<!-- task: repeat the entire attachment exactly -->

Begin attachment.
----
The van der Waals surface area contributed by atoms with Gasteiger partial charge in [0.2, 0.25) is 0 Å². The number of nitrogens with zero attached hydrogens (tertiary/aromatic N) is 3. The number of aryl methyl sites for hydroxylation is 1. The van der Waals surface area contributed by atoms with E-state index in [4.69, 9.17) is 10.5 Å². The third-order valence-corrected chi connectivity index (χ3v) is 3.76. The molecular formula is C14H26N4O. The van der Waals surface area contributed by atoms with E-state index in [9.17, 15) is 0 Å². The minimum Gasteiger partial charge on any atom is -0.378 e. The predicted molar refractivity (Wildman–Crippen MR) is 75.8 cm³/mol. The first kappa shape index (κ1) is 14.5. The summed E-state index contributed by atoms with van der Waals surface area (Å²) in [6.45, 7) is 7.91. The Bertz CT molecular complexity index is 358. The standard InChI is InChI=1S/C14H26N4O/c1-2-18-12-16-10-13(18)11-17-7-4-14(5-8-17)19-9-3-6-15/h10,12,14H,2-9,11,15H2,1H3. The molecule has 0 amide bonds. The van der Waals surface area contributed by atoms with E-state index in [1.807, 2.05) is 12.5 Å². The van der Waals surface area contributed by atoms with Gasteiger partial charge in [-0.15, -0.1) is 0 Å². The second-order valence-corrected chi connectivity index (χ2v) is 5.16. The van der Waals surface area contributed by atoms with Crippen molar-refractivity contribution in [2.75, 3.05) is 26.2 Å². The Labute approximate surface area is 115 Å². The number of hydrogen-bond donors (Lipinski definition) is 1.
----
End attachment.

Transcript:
The van der Waals surface area contributed by atoms with Gasteiger partial charge in [0.2, 0.25) is 0 Å². The number of nitrogens with zero attached hydrogens (tertiary/aromatic N) is 3. The number of aryl methyl sites for hydroxylation is 1. The van der Waals surface area contributed by atoms with E-state index in [4.69, 9.17) is 10.5 Å². The third-order valence-corrected chi connectivity index (χ3v) is 3.76. The molecular formula is C14H26N4O. The van der Waals surface area contributed by atoms with E-state index in [9.17, 15) is 0 Å². The minimum Gasteiger partial charge on any atom is -0.378 e. The predicted molar refractivity (Wildman–Crippen MR) is 75.8 cm³/mol. The first kappa shape index (κ1) is 14.5. The summed E-state index contributed by atoms with van der Waals surface area (Å²) in [6.45, 7) is 7.91. The Bertz CT molecular complexity index is 358. The standard InChI is InChI=1S/C14H26N4O/c1-2-18-12-16-10-13(18)11-17-7-4-14(5-8-17)19-9-3-6-15/h10,12,14H,2-9,11,15H2,1H3. The molecule has 0 amide bonds. The van der Waals surface area contributed by atoms with E-state index in [1.807, 2.05) is 12.5 Å². The van der Waals surface area contributed by atoms with Gasteiger partial charge in [-0.15, -0.1) is 0 Å². The second-order valence-corrected chi connectivity index (χ2v) is 5.16. The van der Waals surface area contributed by atoms with Crippen molar-refractivity contribution in [2.75, 3.05) is 26.2 Å². The Labute approximate surface area is 115 Å². The number of hydrogen-bond donors (Lipinski definition) is 1.